TP: I suppose that if I cared what my readers thought, I might concede that. But isn't it pretty clear that I don't? I mean, there are sex scenes where people eat poop in there!
Me: Yeah, you're definitely right about that — there is some really, really sick stuff. S&M, incest, pedophilia, beastiality...and lots and lots of just normal sex. I'm not easily offended, but a lot of that goes back to my earlier point about reader aggravation: Was all that necessary?
TP: Probably not, but it was fun to write! Haha. Okay, so we're sort of circling the main thrust (hehe..) of the novel. What's your take there?
Me: Well, let's see: So our main character, inasmuch as there is one, is American serviceman Tyrone Slothrop, hanging out in London in 1944 as German rockets rain down on the city. He has an unusual condition whereby he gets an erection in the spot a rocket is going to land, before it lands. I learned from my guidebook that this notion of backwards cause and effect is called hysteron proteron. This is a common theme throughout the novel, and occurs frequently. So Tyrone goes to France, and is taught about rockets. But he's paranoid that he's being manipulated. So he escapes into the Zone (war-torn Germany) to look for one particular rocket and find out about his affliction for himself. He has many adventures in many different disguises. Does many drugs. Has much sex. Between this loose narrative, a huge cast of characters on both sides of the war all converge is some way or another on the rocket. And everything from Kabbalistic mysticism to incredibly detailed rocket engineering are discussed along the way. That about cover it?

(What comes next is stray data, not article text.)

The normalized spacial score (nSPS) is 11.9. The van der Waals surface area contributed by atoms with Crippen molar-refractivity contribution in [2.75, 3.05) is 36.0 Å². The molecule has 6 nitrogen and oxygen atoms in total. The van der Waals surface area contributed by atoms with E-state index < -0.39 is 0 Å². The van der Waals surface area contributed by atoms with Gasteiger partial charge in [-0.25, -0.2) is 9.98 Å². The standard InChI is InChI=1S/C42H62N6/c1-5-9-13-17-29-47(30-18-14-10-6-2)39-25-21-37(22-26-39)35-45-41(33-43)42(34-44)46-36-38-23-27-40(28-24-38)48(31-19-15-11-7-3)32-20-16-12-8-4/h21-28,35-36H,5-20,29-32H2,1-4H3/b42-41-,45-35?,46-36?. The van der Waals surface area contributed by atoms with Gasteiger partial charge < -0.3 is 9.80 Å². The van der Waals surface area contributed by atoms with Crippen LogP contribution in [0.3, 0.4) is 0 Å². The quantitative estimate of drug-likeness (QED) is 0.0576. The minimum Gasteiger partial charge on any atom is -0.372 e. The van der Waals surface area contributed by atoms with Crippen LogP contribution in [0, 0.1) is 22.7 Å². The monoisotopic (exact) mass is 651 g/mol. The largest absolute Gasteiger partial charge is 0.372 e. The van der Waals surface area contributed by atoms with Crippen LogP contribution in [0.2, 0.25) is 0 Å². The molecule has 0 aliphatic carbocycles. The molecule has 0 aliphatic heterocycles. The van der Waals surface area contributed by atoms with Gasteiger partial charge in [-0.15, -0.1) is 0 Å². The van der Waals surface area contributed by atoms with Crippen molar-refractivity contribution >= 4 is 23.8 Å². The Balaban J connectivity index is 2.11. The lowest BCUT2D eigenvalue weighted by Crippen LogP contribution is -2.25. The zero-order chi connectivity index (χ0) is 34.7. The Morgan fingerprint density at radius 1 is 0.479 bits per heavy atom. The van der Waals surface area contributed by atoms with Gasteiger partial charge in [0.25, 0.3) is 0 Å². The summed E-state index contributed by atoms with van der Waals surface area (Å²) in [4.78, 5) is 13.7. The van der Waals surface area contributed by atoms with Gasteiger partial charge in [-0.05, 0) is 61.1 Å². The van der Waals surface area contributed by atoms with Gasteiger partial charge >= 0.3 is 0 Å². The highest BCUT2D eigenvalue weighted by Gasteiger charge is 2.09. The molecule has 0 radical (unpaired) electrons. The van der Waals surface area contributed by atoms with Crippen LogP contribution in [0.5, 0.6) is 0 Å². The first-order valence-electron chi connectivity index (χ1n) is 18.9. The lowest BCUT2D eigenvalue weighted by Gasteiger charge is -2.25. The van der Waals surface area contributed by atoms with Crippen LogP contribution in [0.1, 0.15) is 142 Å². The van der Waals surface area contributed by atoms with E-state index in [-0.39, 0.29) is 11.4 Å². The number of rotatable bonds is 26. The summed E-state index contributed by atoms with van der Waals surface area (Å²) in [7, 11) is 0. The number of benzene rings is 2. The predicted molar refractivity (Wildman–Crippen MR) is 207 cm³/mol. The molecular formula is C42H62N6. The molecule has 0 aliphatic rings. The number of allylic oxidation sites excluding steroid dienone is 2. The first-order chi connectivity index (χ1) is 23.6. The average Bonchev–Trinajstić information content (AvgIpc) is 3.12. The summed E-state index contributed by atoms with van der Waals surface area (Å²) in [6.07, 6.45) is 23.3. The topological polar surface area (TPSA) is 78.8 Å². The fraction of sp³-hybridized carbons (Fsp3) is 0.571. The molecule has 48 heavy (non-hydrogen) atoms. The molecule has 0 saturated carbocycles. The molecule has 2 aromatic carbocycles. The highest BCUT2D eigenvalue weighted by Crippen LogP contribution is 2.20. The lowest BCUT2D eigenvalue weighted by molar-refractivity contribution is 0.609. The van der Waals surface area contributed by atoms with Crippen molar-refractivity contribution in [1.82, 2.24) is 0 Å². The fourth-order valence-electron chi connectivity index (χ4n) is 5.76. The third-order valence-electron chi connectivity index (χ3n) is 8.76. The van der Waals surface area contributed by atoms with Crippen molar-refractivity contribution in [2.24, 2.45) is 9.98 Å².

TP: Very, very basically, yeah. You should read it again.
Me: Okay, I'll get right on that — right after I win the lottery, pitch in the World Series, and swim around the world.
TP: You're laying the sarcasm on pretty think there, fella. Okay, so what will be your one, enduring memory from reading this novel?
Me: Well, other than how difficult it was, I will definitely remember Tyrone. And I'll remember some of the jokes. But I think I'll always remember the drug-induced hallucination near the beginning of the novel in which Tyrone perceives himself to be flushed down a toilet. Specifically, I'll remember the line that leads off that section: "You never did the Kenosha Kid." That line in particular is a good representation of the novel as a whole. It would probably makes sense in some inside-joke context if I read the novel again, but on a first read, it was just an interesting line that left me searching for meaning...and not finding it.
TP: Well said. So, are you going to try any of my other books?
Me: Hey, thanks, Tommy. Well, I have Against the Day and Inherent Vice on my shelf. Maybe anyone reading this (if they're still with us) could chime in about the relative quality of those novels?
TP: Okay, I have to go see a man about a horse.
Me: Alright, take care fella.